Mayor Castner and City Council clash over authority and mayoral proclamations

Oct 23, 2018

Credit Image Courtesy of the City of Homer

Homer Mayor Ken Castner’s first official Homer City Council meeting started off on a tense note this week. Castner clashed with council members on rules guiding the council’s authority while acting in his stead and the future of mayoral proclamations. 

Council member Donna Aderhold proposed a measure Monday to clarify the role of the mayor pro tem. It’s the role of the council member who serves as acting mayor while the mayor is away.

Council member Aderhold served as acting mayor for several meetings last year. She said the operating manual is unclear as to what an acting mayor's responsibilities are. 

“I'm just trying to make sure that the mayor pro tem and that the city clerk and the city manager understand clearly the role of the mayor pro tem when the mayor pro tem is running a meeting,” she said.

Right now, the operating manual grants the mayor pro tem with the same duties, responsibilities, and power of the mayor. Aderhold clarified this line by adding that those duties included agenda deadline and review, appointments to boards and commissions, and mayoral proclamations and recognitions, amid other changes.

However, Castner said the measure violated council bylaws.

“There can't be a second mayor, to have a second mayor is you guys crossing the line into my ability to operate…,” he said. “I campaigned on two different things and it sticks in my craw a little bit that, knowing that, we have a resolution to undo one of those things.”

Castner campaigned on the promise of not making proclamations or recognitions. He said the mayor pro tem should be able to preside over the meeting while he’s away. But he doesn’t believe acting mayors should be proclaiming anything.

“I don't want to go on vacation and be wondering what's going on back in Homer, Alaska because the new mayor pro tem has now decided to do whatever they thought they could do in my name,” he said.

He said the mayor does not have the power to give out proclamations and he believes this resolution would be giving the mayor pro tem powers that he doesn’t have. But City Clerk Melissa Jacobson said the mayor does have that power.

“According to your operating manual, the mayor is allowed to approve proclamations and appointments and so forth,” she said.

Many council members said that this wasn’t about usurping power but about making sure the council could function.

Council member Heath Smith is the newly elected mayor pro tem.

“I don't know that this is all about waiting until you [Mayor Castner] sneak off on vacation and somebody do something,"  he said. “I think there's some inherent safeguards to help the city continue to function should your absence be either permanent or on some extended leave.”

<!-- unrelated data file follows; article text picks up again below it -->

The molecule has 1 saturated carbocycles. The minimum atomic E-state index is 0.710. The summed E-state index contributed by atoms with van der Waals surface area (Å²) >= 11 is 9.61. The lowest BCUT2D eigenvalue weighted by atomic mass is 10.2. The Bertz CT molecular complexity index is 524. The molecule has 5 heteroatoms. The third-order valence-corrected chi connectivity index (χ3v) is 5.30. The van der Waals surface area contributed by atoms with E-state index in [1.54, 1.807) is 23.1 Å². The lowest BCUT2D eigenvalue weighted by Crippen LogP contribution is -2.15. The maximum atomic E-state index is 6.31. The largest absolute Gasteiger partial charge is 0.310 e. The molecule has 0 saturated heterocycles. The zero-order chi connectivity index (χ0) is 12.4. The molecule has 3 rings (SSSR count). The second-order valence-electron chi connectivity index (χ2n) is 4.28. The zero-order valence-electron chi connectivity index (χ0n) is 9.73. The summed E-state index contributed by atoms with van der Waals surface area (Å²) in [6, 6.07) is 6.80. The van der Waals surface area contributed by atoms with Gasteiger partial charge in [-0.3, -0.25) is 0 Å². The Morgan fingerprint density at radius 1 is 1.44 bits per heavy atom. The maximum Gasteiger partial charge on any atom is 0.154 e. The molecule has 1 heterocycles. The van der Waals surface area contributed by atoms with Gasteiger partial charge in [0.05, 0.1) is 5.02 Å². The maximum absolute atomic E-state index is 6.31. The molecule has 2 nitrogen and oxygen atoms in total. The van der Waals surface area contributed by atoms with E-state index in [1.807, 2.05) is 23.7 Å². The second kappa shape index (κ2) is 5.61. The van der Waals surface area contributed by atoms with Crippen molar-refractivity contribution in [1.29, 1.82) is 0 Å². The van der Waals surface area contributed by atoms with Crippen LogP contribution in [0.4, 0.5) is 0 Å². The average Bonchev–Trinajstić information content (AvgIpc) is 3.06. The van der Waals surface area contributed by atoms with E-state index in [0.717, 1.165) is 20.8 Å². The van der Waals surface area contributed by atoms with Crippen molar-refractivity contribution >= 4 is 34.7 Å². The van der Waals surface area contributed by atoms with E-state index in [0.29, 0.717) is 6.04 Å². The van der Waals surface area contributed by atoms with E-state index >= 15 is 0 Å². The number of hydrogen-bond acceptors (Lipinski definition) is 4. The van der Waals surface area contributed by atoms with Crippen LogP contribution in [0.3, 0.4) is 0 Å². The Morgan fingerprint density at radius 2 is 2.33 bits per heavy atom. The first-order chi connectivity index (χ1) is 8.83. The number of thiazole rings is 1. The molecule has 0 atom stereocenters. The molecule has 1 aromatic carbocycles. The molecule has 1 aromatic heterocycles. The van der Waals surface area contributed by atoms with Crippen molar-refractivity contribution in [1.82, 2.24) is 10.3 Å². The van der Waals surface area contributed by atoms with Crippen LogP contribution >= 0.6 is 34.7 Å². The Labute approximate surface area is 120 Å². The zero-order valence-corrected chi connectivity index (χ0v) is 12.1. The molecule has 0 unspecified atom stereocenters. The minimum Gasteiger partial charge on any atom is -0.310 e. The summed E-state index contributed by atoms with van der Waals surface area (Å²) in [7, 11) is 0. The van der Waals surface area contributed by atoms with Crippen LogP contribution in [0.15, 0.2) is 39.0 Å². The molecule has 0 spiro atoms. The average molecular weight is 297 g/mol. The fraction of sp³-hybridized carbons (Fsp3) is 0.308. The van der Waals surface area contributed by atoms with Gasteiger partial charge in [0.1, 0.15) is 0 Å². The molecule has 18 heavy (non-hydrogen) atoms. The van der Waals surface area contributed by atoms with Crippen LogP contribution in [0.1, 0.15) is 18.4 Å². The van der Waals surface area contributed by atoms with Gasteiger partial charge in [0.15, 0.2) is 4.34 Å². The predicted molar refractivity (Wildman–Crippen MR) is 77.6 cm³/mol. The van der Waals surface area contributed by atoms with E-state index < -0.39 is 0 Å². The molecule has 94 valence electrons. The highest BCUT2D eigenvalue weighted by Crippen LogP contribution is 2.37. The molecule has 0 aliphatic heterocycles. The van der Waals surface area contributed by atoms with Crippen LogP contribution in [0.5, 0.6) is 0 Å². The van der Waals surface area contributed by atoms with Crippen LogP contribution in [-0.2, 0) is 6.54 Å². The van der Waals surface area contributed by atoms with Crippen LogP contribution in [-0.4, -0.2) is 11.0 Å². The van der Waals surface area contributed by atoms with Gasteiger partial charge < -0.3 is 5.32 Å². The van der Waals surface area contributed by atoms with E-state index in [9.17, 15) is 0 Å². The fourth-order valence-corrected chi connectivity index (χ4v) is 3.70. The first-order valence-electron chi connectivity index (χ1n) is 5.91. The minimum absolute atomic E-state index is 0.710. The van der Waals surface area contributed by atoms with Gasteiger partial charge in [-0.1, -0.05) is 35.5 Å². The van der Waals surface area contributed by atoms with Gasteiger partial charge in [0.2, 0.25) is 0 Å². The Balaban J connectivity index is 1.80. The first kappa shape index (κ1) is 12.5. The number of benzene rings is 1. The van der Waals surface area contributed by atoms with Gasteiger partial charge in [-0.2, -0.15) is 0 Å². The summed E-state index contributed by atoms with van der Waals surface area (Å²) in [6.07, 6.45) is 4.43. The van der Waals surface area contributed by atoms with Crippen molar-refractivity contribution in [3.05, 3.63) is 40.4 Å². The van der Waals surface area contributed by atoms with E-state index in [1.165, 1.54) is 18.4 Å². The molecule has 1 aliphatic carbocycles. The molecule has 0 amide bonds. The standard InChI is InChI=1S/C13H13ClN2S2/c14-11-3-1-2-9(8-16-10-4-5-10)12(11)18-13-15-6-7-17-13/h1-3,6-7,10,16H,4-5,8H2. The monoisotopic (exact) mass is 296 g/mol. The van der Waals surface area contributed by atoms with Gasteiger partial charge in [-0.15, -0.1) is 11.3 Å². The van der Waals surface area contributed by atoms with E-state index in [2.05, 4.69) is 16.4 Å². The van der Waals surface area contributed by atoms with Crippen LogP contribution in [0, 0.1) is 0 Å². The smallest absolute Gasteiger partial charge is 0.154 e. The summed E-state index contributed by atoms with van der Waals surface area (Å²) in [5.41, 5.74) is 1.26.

Castner called the resolution out of order, which would have prevented the council from voting on the measure. However, Aderhold appealed the mayor’s decision. Council members subsequently voted to pass the motion. Council member Tom Stroozas was the only one to vote against the measure.

But the tension over proclamations continued. Castner proposed a resolution to amend the council’s operating manual. Castner’s proposal mostly consisted of housekeeping items, but it also included a section that would remove mayoral recognitions and proclamations from the agenda.

Some council members, including Rachel Lord, expressed concern.

“I'm not particularly interested in changing our operating manual based on anyone's campaign promise and I understand, I do not expect proclamations and recognitions to happen under Mayor Castner,” she said. “That's fine.”

Council member Caroline Venuti gave an impassioned speech on what she saw the value of proclamations.

“I want to support you as a mayor, but I cannot vote for this because then the heart of the council will go out,” she said. “We'll just be numbers and facts and data.”

She said that the mayor may change his mind and wants council members to still present him with proclamations. 

Council member Health Smith also voted to amend the resolution because he said he didn’t think the resolution would pass otherwise. But he didn’t believe the provisions would hinder the mayor’s role down the line and spoke in favor of limiting proclamations temporarily.

“There was, I don't want to say abuse, but some things that had been introduced have been inflammatory and rather than picking and choosing, it becomes a little easier to just say no to everybody,” he said.

The council removed the section eliminating proclamations and passed the motion unanimously.

There were other points of tension in the meeting, such as when Castner suggested new ways of approaching the 2019 budget. He was also quick to stop council members when he felt they were going off topic.

The council next meeting will be a special  meeting on Nov. 1.